Dubcovsky wins fellowship to help feed the planet
Wheat Geneticist Jorge Dubcovsky is one of two plant biologists at UC Davis among the first-ever class of HHMI-GBMF Investigators, funded jointly by the Howard Hughes Medical Institute and the Gordon and Betty Moore Foundation.
Jorge Dubcovsky, professor in the Department of Plant Sciences, and Simon Chan, assistant professor in the Department of Plant Biology, are among 15 recipients nationwide of the new awards program, to be supported with $75 million from the two organizations over the next five years.
Like the other recipients, Dubcovsky’s award will cover his salary and benefits for five years plus provide funds for equipment, lab space and other research needs, freeing him from the time-consuming task of seeking grants.
“The effect of this award is huge,” Dubcovsky said. “It gives me the opportunity to think broadly in what needs to be done in my field and go after it, rather than spend my time trying to write proposals that adjust to the specific goals of various grants with a small chance of success. The HHMI-GBMF long term support provides me the flexibility to address important questions in developing functional genomic tools for the wheat community.”
The Dubcovsky lab has been at the forefront in developing genetic resources for improving the yield, disease-resistance and nutrition of wheat, one of the most widely grown cereal crops on the planet.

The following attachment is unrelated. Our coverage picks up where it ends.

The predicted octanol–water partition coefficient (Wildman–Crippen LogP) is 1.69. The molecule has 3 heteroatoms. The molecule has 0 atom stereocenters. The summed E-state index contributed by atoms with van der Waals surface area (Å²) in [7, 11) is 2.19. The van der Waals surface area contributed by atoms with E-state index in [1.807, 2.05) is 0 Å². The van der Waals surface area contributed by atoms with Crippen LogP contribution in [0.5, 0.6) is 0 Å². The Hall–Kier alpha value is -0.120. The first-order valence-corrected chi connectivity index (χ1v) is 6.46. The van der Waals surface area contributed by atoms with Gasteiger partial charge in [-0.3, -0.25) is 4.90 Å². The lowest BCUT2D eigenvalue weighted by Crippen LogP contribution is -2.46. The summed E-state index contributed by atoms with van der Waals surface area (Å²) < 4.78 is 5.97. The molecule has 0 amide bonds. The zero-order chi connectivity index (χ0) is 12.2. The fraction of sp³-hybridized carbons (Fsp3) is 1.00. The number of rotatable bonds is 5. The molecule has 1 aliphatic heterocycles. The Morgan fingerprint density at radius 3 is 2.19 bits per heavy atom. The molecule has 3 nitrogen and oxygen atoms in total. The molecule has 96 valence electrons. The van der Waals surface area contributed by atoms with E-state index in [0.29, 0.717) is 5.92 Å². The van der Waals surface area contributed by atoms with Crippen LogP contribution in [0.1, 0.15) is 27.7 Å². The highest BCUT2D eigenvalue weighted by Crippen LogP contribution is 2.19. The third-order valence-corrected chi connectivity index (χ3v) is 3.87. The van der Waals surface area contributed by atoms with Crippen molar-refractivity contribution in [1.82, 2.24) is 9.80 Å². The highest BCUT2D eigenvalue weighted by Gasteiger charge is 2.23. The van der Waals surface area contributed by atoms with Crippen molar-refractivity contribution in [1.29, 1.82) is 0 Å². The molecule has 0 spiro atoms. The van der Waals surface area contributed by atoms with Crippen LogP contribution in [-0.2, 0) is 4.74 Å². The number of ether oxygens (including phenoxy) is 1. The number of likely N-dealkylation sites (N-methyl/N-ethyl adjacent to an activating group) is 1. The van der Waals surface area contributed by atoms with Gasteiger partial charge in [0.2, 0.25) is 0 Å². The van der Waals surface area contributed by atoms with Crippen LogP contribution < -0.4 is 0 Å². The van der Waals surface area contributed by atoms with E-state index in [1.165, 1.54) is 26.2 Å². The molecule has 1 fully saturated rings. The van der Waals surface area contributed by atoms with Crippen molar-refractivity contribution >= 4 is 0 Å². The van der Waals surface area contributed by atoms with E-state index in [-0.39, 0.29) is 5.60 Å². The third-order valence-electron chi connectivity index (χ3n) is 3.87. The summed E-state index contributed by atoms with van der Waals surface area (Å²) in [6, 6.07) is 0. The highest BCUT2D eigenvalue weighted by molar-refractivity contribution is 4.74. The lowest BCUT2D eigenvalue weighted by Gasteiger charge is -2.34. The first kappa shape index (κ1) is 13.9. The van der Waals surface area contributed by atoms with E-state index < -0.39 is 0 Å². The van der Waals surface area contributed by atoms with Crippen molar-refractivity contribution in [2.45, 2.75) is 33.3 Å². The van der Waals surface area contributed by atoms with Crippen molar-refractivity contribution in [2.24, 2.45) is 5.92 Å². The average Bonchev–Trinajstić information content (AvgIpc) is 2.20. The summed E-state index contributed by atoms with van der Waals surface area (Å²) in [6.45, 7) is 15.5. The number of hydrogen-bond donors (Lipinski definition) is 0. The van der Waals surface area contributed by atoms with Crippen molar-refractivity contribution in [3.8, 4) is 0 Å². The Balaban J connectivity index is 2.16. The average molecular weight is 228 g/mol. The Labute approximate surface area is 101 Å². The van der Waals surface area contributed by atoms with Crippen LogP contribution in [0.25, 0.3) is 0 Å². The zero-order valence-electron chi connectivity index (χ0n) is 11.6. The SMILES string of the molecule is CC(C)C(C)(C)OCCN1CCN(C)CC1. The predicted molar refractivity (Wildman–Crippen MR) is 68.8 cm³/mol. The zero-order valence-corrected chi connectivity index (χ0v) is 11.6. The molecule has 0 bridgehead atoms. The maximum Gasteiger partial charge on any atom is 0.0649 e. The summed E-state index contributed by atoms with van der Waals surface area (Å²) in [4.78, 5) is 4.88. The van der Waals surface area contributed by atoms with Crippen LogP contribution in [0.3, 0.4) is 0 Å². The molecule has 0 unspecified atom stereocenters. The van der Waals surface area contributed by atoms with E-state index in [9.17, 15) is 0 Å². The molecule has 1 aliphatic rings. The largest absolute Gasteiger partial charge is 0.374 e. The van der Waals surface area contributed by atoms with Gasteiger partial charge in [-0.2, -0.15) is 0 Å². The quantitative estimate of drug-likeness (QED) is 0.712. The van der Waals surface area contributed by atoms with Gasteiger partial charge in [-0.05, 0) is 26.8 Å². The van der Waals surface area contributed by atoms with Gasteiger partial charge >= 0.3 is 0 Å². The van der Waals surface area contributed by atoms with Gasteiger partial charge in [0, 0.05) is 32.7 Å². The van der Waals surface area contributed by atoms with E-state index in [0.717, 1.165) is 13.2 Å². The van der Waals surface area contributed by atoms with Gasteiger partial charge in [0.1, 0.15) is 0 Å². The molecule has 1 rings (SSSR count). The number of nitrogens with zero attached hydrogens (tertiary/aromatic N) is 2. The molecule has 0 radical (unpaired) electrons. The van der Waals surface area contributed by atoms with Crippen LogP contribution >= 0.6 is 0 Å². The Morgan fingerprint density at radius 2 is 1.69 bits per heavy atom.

“We are now working to sequence our wheat TILLING (Targeting Induced Local Lesions IN Genomes) populations using high throughput sequencing so people can access mutations in all genes with a simple web search,” Dubcovsky said. “This will empower everybody to do deeper into functional gene analyses in wheat. This support will also help me to pursue my interest in the developmental regulatory networks and their effect on major agronomic traits: heading date, spike development and its effect on yield and nutrient remobilization.”
Dubcovsky’s work, as with all the HHMI-GBMR award-winners, is designed to help avert a looming global food crisis.
“I congratulate professors Chan and Dubcovsky on this great honor, to be recognized by these leading foundations as two of the most innovative plant scientists in the country,” said UC Davis Chancellor Linda P. B. Katehi. “It is also tremendous recognition for UC Davis as a whole, as one of the nation’s – and the world’s -- leading centers for research in plant biology, making advances that will bring benefits in food production, as well as in health, energy and the environment.”
Dubcovsky said he was thrilled and surprised to learn of his selection for this unique grant.
“I know several colleagues that applied who I believe deserve it more than I do,” Dubcovsky said. “I hope they do one more competition in plants to incorporate these brilliant plant researchers.”
In announcing the new funding programming, the HHMI and Moore Foundation said, “Despite the central role plants play in maintaining human health and in health care, basic research in the plant sciences has been historically underfunded.”
“This investment will have a huge impact in advancing plant sciences at a time when food prices are rising and demand is so great,” Dubcovsky said. “I think we, as a society, have underinvested in agricultural research and are lagging behind in productivity. Increases in food prices have a very serious impact on those with limited resources. Investments in agricultural research can help us meet this demand faster.”